Viewers were encouraged to text in with comments and advice to the main character, and extra bonus scenes were created from this; they were also incorporated in further episodes, and viewers' names were acknowledged. There was also a video blog by the character, as well as Facebook and Bebo pages. Initially, the show had an audience of some 20,000, but gradually this audience declined; it also won a Digital Emmy.

Harnessing Community Resources in Public Policy

The next paper at ANZCA 2010 is by Jocelyn Williams, who shifts our interest to the question of opinion leaders online. This is in the context of a qualitative study of free Internet access for low-income school-based families, which also pointed to other difficulties and barriers for Internet uptake by low-income families; what can account for differences in uptake even between different case studies in this research project?

One likely explanation is the role played by key individuals who had influence on their peers and may have acted as role models in taking up Internet usage. What needs to be considered as a framework here is the study of the social dimensions of knowledge or information - society plays a central role in the knowledge formation process. Knowledge is socially constructed by people in relation to one another, within specific contexts; research therefore also needs to consider multiple realities, stakeholders, and angles on the research problem.

Improving the Print Literacy of Apprentices?

The next paper at ANZCA 2010 is by Frank Sligo, whose focus is on how apprentices develop print literacy. Modern Apprentices is a New Zealand government programme to help apprentices find places in various industries in the country. However, print literacy, language, and numeracy was identified as a key problem in apprenticeship training. This is why a new network of literacy support providers was set up across the country. Apprentices could access up to 30 hours of tuition time. The research project set out to evaluate this programme.

CCTV and Public Transit Officers

The next session at ANZCA 2010 starts with a paper presented by Christine Teague, on the impact of CCTV in public transport. She conducted an ethnographic research project examining - through participation in initial staff training, participant observation from the CCTV monitoring room (video only; no audio) and by directly working on track - the experiences of public transit officers (who have similar powers to the police on railway property, but not outside it).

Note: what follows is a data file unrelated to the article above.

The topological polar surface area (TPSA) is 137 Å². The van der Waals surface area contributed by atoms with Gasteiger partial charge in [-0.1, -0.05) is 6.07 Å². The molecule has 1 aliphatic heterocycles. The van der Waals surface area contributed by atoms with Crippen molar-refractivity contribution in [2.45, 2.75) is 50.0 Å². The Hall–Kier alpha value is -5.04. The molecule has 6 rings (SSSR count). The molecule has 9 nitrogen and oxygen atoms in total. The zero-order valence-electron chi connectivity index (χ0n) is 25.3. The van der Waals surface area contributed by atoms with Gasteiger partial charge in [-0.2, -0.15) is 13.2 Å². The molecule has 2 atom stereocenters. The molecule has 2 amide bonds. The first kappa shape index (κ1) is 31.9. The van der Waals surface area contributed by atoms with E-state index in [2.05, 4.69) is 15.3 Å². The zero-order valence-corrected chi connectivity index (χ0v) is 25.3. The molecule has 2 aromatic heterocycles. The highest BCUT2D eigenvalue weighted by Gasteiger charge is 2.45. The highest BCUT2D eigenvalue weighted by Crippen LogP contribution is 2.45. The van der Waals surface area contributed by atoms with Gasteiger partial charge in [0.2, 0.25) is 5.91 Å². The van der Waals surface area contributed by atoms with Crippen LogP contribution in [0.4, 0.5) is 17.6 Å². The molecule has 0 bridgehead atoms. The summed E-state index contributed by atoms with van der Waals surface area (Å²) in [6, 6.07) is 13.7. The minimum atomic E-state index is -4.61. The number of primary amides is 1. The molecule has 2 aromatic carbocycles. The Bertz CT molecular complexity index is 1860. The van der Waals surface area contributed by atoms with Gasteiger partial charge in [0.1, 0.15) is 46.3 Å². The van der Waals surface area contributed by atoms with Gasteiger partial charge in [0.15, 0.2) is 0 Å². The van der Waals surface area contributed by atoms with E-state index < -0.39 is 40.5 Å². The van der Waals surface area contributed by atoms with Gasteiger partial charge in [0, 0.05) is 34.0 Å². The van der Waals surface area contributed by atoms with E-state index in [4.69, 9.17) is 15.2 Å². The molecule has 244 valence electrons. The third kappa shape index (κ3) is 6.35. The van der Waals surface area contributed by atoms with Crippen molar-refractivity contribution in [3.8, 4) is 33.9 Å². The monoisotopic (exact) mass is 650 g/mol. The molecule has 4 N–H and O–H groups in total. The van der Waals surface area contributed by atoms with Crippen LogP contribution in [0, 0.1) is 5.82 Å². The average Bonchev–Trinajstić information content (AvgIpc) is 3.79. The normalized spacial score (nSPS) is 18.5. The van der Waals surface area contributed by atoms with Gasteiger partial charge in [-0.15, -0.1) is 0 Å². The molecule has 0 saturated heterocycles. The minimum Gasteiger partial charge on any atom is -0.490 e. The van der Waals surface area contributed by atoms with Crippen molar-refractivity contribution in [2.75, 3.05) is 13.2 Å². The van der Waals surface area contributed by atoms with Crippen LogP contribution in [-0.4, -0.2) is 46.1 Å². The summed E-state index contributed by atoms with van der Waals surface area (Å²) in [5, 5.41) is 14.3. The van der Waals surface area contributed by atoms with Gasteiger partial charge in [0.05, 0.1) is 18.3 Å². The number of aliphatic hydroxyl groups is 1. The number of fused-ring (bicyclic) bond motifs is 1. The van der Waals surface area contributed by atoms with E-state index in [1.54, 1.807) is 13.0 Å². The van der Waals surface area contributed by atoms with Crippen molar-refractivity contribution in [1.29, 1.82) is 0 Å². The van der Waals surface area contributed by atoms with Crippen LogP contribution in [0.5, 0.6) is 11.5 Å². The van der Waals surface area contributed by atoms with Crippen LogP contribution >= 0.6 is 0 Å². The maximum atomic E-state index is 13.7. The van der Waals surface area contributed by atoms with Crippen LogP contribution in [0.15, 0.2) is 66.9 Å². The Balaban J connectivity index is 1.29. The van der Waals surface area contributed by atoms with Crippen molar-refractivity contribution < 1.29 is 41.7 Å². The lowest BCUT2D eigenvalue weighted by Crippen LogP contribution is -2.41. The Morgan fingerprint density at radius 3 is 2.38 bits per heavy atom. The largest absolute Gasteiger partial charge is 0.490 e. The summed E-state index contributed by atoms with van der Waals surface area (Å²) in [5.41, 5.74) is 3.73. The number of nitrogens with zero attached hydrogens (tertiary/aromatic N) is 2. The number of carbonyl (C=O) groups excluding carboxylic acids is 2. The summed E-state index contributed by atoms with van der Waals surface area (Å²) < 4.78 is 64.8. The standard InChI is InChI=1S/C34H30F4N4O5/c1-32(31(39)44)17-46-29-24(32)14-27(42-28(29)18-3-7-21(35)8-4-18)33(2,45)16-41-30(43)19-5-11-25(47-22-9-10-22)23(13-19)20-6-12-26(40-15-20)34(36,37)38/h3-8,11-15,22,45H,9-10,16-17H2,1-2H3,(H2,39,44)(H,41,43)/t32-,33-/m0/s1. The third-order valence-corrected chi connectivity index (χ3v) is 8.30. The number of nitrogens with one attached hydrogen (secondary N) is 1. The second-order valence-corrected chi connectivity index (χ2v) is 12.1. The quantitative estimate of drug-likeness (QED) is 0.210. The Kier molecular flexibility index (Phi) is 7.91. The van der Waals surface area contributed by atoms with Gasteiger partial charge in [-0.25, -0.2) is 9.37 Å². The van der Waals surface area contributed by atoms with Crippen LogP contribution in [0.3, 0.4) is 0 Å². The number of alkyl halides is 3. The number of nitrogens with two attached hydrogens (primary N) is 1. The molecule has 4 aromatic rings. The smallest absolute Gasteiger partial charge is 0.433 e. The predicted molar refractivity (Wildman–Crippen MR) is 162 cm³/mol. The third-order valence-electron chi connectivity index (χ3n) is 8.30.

CCTV cameras send their images back to a central control monitoring room, where operators follow the live feeds from stations, platforms, car parks, and other railway infrastructure. These cameras can be operated locally and remotely (including zooming and panning) - not all camera feeds are visible on the monitors at the same time. The cameras operate and record 24 hours a day.

The Shape of an Emerging Monitory Democracy

Another day at ANZCA 2010, another keynote: we're starting this last day of the conference with a keynote by John Keane, whose theme is monitory democracy. He begins chronologically, in 1945 - when there were only 12 parliamentary democracies left in the world. Democracy was a beleaguered species.

John himself is in search of a 'wild category' - a category that provides a new way of seeing conventional wisdom, provides alternatives to traditional ways of ordering thought. We need a new term for describing the dynamics, changes of language, shifts in institutions, of democracy - and monitory democracy is the term he offers. We need a new term to describe these novel trends (which exist all over the world, especially also outside the traditional democratic countries), and in particular to better understand the intersections of democracy and communication forms.

New Approaches to Journalism Education

The final ANZCA 2010 paper for today is presented by Felicity Biggins and Christina Koutsoukos, whose focus is on journalism education. There have long been calls for journalists to adapt to a changing media environment in which anyone can be a journalist - so what is the value of journalism education? Online, citizens can participate in unprecedented ways - and are sometimes called citizen journalists, as opposed to 'professional' journalists - in the case of major events, anyone with a mobile phone can become a journalist. If the value of journalism comes from the underlying value of journalistic activity, that value is now near zero, some contend.